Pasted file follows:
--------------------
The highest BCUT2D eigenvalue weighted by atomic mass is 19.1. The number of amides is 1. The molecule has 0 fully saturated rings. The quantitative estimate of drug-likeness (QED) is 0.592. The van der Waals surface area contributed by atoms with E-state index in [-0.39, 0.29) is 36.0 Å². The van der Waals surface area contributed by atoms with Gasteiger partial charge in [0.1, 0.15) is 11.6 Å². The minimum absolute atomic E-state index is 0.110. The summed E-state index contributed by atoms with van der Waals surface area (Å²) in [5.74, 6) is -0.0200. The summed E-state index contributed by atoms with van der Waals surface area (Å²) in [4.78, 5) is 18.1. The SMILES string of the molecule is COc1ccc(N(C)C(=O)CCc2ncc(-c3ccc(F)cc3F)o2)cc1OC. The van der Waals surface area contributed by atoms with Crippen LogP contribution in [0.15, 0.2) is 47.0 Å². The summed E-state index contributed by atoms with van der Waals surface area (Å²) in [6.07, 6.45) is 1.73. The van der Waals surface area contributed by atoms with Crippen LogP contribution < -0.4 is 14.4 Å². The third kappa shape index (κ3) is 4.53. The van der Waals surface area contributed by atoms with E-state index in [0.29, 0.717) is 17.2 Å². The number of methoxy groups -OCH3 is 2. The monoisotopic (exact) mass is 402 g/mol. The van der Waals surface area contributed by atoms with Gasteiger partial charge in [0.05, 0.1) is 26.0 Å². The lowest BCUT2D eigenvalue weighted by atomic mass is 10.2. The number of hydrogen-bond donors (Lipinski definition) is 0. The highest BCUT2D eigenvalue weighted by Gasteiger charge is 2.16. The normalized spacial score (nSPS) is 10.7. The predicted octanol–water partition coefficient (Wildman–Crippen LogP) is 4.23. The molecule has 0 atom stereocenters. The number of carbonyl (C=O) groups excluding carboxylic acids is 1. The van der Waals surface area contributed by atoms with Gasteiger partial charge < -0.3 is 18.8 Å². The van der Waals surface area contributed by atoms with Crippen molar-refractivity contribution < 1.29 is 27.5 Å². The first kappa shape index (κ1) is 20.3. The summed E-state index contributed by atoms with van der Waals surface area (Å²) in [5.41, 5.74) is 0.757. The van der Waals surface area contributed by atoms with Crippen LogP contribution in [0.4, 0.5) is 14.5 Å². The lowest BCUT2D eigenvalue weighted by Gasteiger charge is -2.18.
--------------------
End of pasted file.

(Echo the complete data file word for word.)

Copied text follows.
The highest BCUT2D eigenvalue weighted by atomic mass is 19.1. The number of amides is 1. The molecule has 0 fully saturated rings. The quantitative estimate of drug-likeness (QED) is 0.592. The van der Waals surface area contributed by atoms with E-state index in [-0.39, 0.29) is 36.0 Å². The van der Waals surface area contributed by atoms with Gasteiger partial charge in [0.1, 0.15) is 11.6 Å². The minimum absolute atomic E-state index is 0.110. The summed E-state index contributed by atoms with van der Waals surface area (Å²) in [5.74, 6) is -0.0200. The summed E-state index contributed by atoms with van der Waals surface area (Å²) in [4.78, 5) is 18.1. The SMILES string of the molecule is COc1ccc(N(C)C(=O)CCc2ncc(-c3ccc(F)cc3F)o2)cc1OC. The van der Waals surface area contributed by atoms with Crippen LogP contribution in [0.15, 0.2) is 47.0 Å². The summed E-state index contributed by atoms with van der Waals surface area (Å²) in [6.07, 6.45) is 1.73. The van der Waals surface area contributed by atoms with Crippen LogP contribution < -0.4 is 14.4 Å². The third kappa shape index (κ3) is 4.53. The van der Waals surface area contributed by atoms with E-state index in [0.29, 0.717) is 17.2 Å². The number of methoxy groups -OCH3 is 2. The monoisotopic (exact) mass is 402 g/mol. The van der Waals surface area contributed by atoms with Gasteiger partial charge in [0.05, 0.1) is 26.0 Å². The lowest BCUT2D eigenvalue weighted by atomic mass is 10.2. The number of hydrogen-bond donors (Lipinski definition) is 0. The highest BCUT2D eigenvalue weighted by Gasteiger charge is 2.16. The normalized spacial score (nSPS) is 10.7. The predicted octanol–water partition coefficient (Wildman–Crippen LogP) is 4.23. The molecule has 0 atom stereocenters. The number of carbonyl (C=O) groups excluding carboxylic acids is 1. The van der Waals surface area contributed by atoms with Gasteiger partial charge < -0.3 is 18.8 Å². The van der Waals surface area contributed by atoms with Crippen molar-refractivity contribution < 1.29 is 27.5 Å². The first kappa shape index (κ1) is 20.3. The summed E-state index contributed by atoms with van der Waals surface area (Å²) in [5.41, 5.74) is 0.757. The van der Waals surface area contributed by atoms with Crippen LogP contribution in [0.4, 0.5) is 14.5 Å². The lowest BCUT2D eigenvalue weighted by Gasteiger charge is -2.18.